The troubles of Australian winemaker Evans & Tate are increasing, with news today (16 August) that the company now expects to make write-downs of not less than A$16.5m for the 2004/05 financial year.

On 28 June, Evans & Tate announced that it expected write-downs in the carrying value of its wine inventory in the order of A$8m to A$10m, subject to the final outcome of an independent wine valuation.

A statement from E&T, however, said that since the initial announcement, the board and independent valuer had recognised a deterioration in spot prices for some wine categories due to an oversupply of bulk wine.

"The preliminary valuation has indicated that on the current inventory costing, writedowns of not less than A$16.5m are required for the year ended 30 June 2005," the statement said.

In addition, the company is also considering the appropriateness of its current accounting policy regarding capitalisation of some overhead costs into inventory and the apportionment of inventory between allocated and unallocated inventory.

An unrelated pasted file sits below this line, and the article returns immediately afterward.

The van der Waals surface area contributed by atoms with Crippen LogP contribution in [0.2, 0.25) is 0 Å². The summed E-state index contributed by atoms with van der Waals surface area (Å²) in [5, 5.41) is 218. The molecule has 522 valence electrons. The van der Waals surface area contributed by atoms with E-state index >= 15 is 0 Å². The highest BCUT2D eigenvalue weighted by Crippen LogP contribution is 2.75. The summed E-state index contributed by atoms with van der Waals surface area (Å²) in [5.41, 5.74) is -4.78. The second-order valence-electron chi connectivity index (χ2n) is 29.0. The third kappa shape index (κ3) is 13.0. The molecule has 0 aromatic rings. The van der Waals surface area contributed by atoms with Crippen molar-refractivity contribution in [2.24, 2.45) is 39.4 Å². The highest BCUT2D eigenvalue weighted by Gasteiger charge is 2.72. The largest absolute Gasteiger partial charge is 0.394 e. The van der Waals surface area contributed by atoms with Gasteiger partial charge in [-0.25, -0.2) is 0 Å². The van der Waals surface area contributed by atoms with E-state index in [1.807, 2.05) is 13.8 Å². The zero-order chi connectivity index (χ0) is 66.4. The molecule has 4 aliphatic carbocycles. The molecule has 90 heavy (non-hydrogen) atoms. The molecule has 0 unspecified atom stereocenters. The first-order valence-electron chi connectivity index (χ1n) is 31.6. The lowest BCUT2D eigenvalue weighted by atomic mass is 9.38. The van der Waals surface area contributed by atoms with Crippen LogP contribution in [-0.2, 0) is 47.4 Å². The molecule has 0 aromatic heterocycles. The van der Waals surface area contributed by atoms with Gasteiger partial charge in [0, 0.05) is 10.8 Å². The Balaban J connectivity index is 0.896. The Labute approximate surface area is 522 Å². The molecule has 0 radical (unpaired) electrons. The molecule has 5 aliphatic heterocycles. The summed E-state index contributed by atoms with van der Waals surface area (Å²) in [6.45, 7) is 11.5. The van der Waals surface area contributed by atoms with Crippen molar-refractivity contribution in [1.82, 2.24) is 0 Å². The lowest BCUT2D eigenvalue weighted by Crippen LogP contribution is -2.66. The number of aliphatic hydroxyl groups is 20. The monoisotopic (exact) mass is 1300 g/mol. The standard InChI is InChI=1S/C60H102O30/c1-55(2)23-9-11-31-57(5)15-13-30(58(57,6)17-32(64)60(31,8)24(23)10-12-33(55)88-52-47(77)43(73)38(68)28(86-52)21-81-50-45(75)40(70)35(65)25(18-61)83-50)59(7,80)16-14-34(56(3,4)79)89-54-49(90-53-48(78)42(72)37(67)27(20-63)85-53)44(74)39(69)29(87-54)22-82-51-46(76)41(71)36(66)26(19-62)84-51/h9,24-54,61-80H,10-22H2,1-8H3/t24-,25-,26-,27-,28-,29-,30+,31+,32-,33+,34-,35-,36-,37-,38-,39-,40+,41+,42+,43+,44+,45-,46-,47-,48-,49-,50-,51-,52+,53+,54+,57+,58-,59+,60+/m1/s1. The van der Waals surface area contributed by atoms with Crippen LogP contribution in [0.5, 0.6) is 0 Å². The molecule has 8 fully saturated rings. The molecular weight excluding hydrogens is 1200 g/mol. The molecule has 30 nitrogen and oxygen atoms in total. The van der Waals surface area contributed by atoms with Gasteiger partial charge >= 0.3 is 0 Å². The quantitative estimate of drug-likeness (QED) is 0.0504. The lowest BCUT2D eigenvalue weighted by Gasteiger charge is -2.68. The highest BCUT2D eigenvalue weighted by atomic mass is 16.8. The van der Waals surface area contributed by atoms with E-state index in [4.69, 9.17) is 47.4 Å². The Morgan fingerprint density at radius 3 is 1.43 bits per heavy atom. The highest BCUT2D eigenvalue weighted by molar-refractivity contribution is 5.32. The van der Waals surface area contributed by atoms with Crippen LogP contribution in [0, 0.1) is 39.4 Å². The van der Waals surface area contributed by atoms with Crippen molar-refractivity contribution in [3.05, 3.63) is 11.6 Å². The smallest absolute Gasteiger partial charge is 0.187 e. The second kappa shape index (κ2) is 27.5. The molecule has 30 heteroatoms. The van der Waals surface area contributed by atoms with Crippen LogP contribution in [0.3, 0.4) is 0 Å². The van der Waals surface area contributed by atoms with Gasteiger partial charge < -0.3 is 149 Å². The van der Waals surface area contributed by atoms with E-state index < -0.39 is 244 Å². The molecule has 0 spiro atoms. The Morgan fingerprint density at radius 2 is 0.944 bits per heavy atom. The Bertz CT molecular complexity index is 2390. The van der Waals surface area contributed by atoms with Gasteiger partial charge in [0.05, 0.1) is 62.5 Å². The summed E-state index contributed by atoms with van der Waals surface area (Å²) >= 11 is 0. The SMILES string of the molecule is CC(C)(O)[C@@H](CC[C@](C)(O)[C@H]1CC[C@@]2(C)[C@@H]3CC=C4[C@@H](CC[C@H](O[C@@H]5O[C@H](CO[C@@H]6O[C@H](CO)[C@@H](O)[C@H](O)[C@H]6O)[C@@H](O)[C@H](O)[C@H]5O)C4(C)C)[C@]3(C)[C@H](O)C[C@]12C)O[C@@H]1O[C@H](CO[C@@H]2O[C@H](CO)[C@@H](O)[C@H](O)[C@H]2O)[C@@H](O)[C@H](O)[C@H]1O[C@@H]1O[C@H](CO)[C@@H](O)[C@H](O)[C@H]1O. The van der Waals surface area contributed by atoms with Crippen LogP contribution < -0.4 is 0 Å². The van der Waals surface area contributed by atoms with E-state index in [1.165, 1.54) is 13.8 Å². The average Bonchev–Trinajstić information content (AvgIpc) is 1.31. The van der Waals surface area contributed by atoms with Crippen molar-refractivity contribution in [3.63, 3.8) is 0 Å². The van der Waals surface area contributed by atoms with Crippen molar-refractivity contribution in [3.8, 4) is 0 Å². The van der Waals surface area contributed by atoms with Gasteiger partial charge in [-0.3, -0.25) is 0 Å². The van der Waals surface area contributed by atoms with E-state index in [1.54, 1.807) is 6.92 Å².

The company said that the total level of inventory write-down for the year will be finalised once the company's internal review is concluded.

On 28 June, E&T said that it expected to make a write-down of A$4.3m in goodwill related to Oakridge Vineyards.

However, today the company said that, in conjunction with consultants 333 Performance Management, it was currently finalising a review of the carrying value of its intangible assets and any provisions that may be required for the year to 30 June.

"The results of those reviews are incomplete, however 333 Performance Management has advised the board today that further write-downs in intangible assets and likely provisions will be required for the year ended 30 June 2005," the statement said.

As a consequence, the board of Evans & Tate has resolved that the company will not be in a position to declare and pay a final dividend to its preference shareholders and its ordinary shareholders, the company said.

Lead director John Hopkins said: "Based on the latest advice, the board has today decided that the company will not have retained earnings from which to pay a final dividend to preference or ordinary shareholders."

Evans & Tate said it had informed its bank, ANZ, of the latest position and that the bank has indicated it understands the reasons for the additional write-downs and is fully supportive of the company.

"Given the recently announced A$10m short-term working capital facility, the company has sufficient working capital to implement its planned debt and inventory reduction programmes," said Hopkins.

Evans & Tate expects to announce its full year results on 13 September.